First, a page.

12 Apr 2021 13:50 IST

Remembering Yuri Gagarin, the first person to enter outer space

The Vostok spaceship completed one Earth orbit on April 12, 1961, fuelling Russia’s space race with the US

On international day of Human Space Flight, here’s a quick look at the life of Russian cosmonaut Yuri Gagarin, the first person to enter outer space. Yuri Gagarin’s 108-minute flight into space 50 years ago set new a horizon for humanity. It turned a farmworker’s son into one of the century’s heroes overnight. Born in the village of Klushino, some 150 km west of Moscow, his father was a carpenter and his mother a milkmaid.

The family was forced to live in a tiny mud hut when the village was burned down during the German occupation in World War Two. The Vostok spaceship piloted by Gagarin completed one Earth orbit on April 12, 1961. Gagarin sung Soviet hymns during the last checks, strapped atop the 30m-high (98 ft) rocket that would blast him into space from the spaceport Baikonur cosmodrome. "Let’s go," he cried in Russian as the space flight launched, in a phrase that has become synonymous with Gagarin in Russia.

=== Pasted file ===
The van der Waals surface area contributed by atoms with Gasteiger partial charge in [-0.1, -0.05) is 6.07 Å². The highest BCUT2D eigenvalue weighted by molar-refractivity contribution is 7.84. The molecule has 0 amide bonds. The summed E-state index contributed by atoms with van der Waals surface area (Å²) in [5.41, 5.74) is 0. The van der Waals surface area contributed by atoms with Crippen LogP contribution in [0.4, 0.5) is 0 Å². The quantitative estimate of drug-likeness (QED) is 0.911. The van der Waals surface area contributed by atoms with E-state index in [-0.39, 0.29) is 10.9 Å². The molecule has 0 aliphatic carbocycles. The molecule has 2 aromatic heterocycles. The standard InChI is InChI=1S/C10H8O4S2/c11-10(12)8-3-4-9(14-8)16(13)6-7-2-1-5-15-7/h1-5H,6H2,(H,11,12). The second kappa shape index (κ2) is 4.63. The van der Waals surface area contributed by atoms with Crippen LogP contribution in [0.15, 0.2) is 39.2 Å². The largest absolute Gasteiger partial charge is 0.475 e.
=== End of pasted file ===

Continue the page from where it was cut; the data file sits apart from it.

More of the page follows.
This achievement is considered to be one of the Soviet Union’s most enduring Cold War victories even today. It is proudly remembered, especially in the cosmonaut town that is the heart of the nation’s space program known as Star City. Star City is the world’s oldest space-flight training centre and it resembles in many ways a shrine to the first man in space. Gagarin’s premature death in a mysterious plane crash led to widespread speculation. It’s been half a century after his exploit captured the world’s imagination and fuelled a space race with the United States.

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